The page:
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  1. Anthropological and Sociological Critiques of Bioethics.Leigh Turner - 2009 - Journal of Bioethical Inquiry 6 (1):83-98.
    Anthropologists and sociologists offer numerous critiques of bioethics. Social scientists criticize bioethicists for their arm-chair philosophizing and socially ungrounded pontificating, offering philosophical abstractions in response to particular instances of suffering, making all-encompassing universalistic claims that fail to acknowledge cultural differences, fostering individualism and neglecting the importance of families and communities, and insinuating themselves within the “belly” of biomedicine. Although numerous aspects of bioethics warrant critique and reform, all too frequently social scientists offer ungrounded, exaggerated criticisms of bioethics. Anthropological and sociological (...)
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  • From 'Implications' to 'Dimensions': Science, Medicine and Ethics in Society. [REVIEW]Martyn D. Pickersgill - 2013 - Health Care Analysis 21 (1):31-42.
    Much bioethical scholarship is concerned with the social, legal and philosophical implications of new and emerging science and medicine, as well as with the processes of research that under-gird these innovations. Science and technology studies (STS), and the related and interpenetrating disciplines of anthropology and sociology, have also explored what novel technoscience might imply for society, and how the social is constitutive of scientific knowledge and technological artefacts. More recently, social scientists have interrogated the emergence of ethical issues: they have (...)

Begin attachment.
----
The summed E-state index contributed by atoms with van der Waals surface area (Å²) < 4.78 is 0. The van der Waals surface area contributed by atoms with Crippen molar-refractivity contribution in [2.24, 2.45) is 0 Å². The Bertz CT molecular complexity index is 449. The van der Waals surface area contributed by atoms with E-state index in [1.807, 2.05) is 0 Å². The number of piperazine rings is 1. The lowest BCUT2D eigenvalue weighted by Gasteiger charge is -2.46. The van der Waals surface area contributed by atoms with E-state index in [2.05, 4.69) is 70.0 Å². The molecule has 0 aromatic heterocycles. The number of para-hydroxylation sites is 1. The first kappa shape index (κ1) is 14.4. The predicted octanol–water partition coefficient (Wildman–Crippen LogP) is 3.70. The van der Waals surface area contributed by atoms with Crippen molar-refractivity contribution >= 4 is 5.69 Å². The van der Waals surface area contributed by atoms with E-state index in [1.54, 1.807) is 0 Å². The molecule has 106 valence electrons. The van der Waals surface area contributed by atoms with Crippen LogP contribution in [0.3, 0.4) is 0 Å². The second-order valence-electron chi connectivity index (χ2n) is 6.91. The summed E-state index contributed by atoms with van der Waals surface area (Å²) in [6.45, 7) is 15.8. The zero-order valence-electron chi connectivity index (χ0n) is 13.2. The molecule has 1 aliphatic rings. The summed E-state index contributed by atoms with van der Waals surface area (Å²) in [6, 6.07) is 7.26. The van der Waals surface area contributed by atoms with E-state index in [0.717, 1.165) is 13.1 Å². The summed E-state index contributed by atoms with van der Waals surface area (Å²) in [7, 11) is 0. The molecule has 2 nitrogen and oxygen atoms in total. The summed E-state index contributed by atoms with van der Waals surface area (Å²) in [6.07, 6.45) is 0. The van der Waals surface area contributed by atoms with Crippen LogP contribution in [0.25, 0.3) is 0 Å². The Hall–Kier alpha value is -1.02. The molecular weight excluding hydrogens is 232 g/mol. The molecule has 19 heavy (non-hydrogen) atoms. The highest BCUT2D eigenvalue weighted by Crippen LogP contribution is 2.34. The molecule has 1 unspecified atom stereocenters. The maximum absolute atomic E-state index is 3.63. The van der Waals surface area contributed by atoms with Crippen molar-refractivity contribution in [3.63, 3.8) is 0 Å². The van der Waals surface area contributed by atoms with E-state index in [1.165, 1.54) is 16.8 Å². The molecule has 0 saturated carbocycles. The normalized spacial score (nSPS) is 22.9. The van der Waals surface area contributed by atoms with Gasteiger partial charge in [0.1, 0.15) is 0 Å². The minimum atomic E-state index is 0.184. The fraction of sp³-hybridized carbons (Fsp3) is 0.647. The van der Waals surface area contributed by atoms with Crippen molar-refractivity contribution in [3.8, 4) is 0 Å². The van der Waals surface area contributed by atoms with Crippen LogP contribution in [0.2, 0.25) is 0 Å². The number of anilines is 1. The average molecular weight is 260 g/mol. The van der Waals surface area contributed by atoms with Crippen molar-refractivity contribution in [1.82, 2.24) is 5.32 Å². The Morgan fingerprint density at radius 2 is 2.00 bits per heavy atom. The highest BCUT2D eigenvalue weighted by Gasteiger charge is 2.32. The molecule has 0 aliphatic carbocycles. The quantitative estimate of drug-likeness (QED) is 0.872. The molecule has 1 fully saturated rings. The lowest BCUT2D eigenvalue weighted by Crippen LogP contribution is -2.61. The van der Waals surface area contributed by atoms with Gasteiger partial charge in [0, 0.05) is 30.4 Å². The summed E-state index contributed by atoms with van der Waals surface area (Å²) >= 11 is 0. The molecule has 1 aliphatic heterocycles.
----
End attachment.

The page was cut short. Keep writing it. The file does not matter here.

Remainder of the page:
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  • Empirical Ethics: A Growing Area of Bioethics.Lucy Frith - 2010 - Clinical Ethics 5 (2):51-53.
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  • Ethnography and Jewish Ethics.Michal S. Raucher - 2016 - Journal of Religious Ethics 44 (4):636-658.
    This essay offers a Jewish approach to ethnography in religious ethics. Following the work of other ethnographers working in religious ethics, I explore how an ethnographic account of reproductive ethics among Haredi Jewish women in Jerusalem enhances and improves Jewish ethical discourse. I argue that ethnography should become an integral part of Jewish ethics for three reasons. First, with a contextual approach to guidance and application of law and norms, an ethnographic approach to Jewish ethics parallels the way ethical decisions (...)
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